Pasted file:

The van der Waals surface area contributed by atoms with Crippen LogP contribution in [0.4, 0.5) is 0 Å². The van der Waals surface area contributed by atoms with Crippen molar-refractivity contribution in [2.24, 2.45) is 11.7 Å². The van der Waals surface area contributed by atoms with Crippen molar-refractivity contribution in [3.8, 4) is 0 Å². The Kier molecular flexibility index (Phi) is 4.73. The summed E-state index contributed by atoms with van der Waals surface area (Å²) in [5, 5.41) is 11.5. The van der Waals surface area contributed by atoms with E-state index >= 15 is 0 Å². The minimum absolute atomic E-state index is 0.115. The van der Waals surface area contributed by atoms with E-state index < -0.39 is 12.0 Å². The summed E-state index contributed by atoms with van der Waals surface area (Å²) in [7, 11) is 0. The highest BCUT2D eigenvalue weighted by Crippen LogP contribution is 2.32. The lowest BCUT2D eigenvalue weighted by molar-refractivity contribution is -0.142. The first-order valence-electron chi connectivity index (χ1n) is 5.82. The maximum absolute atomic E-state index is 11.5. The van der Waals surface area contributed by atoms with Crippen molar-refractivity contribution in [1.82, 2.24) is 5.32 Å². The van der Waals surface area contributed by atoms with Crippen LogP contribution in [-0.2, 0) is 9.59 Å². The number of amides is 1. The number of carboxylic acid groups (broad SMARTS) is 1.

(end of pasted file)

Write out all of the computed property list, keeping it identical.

The van der Waals surface area contributed by atoms with Crippen LogP contribution in [0.4, 0.5) is 0 Å². The van der Waals surface area contributed by atoms with Crippen molar-refractivity contribution in [2.24, 2.45) is 11.7 Å². The van der Waals surface area contributed by atoms with Crippen molar-refractivity contribution in [3.8, 4) is 0 Å². The Kier molecular flexibility index (Phi) is 4.73. The summed E-state index contributed by atoms with van der Waals surface area (Å²) in [5, 5.41) is 11.5. The van der Waals surface area contributed by atoms with E-state index >= 15 is 0 Å². The minimum absolute atomic E-state index is 0.115. The van der Waals surface area contributed by atoms with E-state index < -0.39 is 12.0 Å². The summed E-state index contributed by atoms with van der Waals surface area (Å²) in [7, 11) is 0. The highest BCUT2D eigenvalue weighted by Crippen LogP contribution is 2.32. The lowest BCUT2D eigenvalue weighted by molar-refractivity contribution is -0.142. The first-order valence-electron chi connectivity index (χ1n) is 5.82. The maximum absolute atomic E-state index is 11.5. The van der Waals surface area contributed by atoms with Crippen molar-refractivity contribution in [1.82, 2.24) is 5.32 Å². The van der Waals surface area contributed by atoms with Crippen LogP contribution in [-0.2, 0) is 9.59 Å². The number of amides is 1. The number of carboxylic acid groups (broad SMARTS) is 1.